Ways of minimising tax in the past – Part 2 Employees

Part 2 Employees– how they paid less tax in the past


 Australia has a lot of taxes & ways of closing loopholes to make sure people pay tax.

This set of articles is to highlight some of the different types of taxes that different types of income earners (Investors, Employees, Businesses, Sole Traders/Entrepreneurs) might now have to pay. Also see part 1 regarding minimising tax for investors minimisetaxpart-1-investors

 Information is NOT complete – see www.ato.gov.au and/or a professional

 Now these articles are in very, very general terms. Each of the laws listed have lots of ins and outs and this is NOT a summary of any set of laws. If you think something has relevance to you -please see a professional (or at least do a lot more reading from the Tax Office website www.ato.gov.au to understand better).

 Claimed Deductions for everything

Then: You might claim business lunches, membership to the golf club as you might meet customers there, etc.

 Now: Employment deductions are split into a few key categories like D1: Car, D2 Travel, D3 Uniform, D4 Self Education, D5 Other Work Related.

And these categories require specific conditions to be met. For example Uniform – has to have a company logo or be protective clothing (i.e. you can’t claim your suit), Car – can’t claim home to work usually as private.

 So often employees don’t have much expenses they can claim relating to income from their job. See my articles  

what-can-i-claim-for-tax-office-workers  for a bit more information about what you CAN claim.  My article summary-of-individual-tax-deductions tells about the types of deductions currently in individual tax returns.


Receive Fringe Benefits/Salary Packaging

Then: Received non-cash benefits from their work (like a car to drive or free petrol) instead of receiving cash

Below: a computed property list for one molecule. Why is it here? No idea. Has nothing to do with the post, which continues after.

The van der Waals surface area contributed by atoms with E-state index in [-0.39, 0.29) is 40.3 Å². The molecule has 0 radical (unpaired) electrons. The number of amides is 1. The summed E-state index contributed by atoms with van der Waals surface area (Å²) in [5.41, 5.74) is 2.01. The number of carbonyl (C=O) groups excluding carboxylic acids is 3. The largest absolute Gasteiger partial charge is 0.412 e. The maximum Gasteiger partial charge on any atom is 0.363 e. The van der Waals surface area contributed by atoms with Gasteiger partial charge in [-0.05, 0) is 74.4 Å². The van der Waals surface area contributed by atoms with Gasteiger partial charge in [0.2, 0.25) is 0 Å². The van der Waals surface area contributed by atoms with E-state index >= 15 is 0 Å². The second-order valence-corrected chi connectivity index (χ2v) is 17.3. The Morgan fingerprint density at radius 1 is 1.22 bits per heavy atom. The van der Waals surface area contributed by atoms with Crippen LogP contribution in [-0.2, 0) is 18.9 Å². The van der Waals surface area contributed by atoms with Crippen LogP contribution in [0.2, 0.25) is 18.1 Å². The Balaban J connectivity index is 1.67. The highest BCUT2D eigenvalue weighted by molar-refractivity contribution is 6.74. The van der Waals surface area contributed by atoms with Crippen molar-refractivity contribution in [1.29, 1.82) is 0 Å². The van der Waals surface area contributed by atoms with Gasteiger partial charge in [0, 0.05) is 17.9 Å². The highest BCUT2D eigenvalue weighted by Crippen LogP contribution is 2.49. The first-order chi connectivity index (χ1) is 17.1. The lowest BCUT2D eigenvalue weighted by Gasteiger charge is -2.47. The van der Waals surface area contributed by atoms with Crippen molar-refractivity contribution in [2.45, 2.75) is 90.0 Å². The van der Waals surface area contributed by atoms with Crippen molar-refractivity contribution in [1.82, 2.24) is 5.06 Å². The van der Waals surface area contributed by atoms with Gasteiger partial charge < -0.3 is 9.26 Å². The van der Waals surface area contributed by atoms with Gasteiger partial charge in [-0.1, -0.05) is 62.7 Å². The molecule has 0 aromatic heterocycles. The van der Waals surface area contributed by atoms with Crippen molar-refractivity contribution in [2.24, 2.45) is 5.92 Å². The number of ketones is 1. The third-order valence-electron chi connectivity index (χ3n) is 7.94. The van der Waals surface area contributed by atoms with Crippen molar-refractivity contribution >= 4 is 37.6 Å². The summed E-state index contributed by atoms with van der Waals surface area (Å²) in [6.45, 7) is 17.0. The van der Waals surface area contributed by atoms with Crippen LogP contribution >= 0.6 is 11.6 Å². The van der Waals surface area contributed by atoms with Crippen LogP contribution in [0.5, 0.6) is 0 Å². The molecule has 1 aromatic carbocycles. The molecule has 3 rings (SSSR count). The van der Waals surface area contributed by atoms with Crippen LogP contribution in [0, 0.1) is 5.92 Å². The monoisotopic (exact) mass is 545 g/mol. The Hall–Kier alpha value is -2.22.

Now: Fringe Benefits Tax (“FBT”)

Employers required to register for FBT and pay tax on the benefit value (which is calculated differently depending on the benefit provided see below) provided to employees.

 Just to clarify – the Employer pays FBT – NOT the employee. The employee does not pay extra income tax in their tax return (although the figure might be on their PAYG payment summary to disclose in their tax return).

 So an employee never pays FBT directly. However the employee may have the employee reimburse the FBT they have paid.

 Note: there can be benefits in getting paid Fringe Benefits when:

  1. There is concessional treatment on the ‘benefit’

Cars, laptops/electronics, etc. that are used for work usually have concessional treatment.

Basically the FBT rules are so complicated because every different type of benefit has different rules.

 Key point: So if you use a car, laptop, phone, etc. substantially for work and you are asked to package it – you could be saving money (reducing your cash salary (and paying less tax))

 Your employer is eligible for concessional treatment.

Hospitals, charities, public benevolent institutions, etc. receive concessional treatment churches may be exempt altogether. Being exempt you probably still have to do the paperwork and lodge an FBT return but can be a way of saving your employees tax (and reducing some employers costs like workers comp insurance, etc.).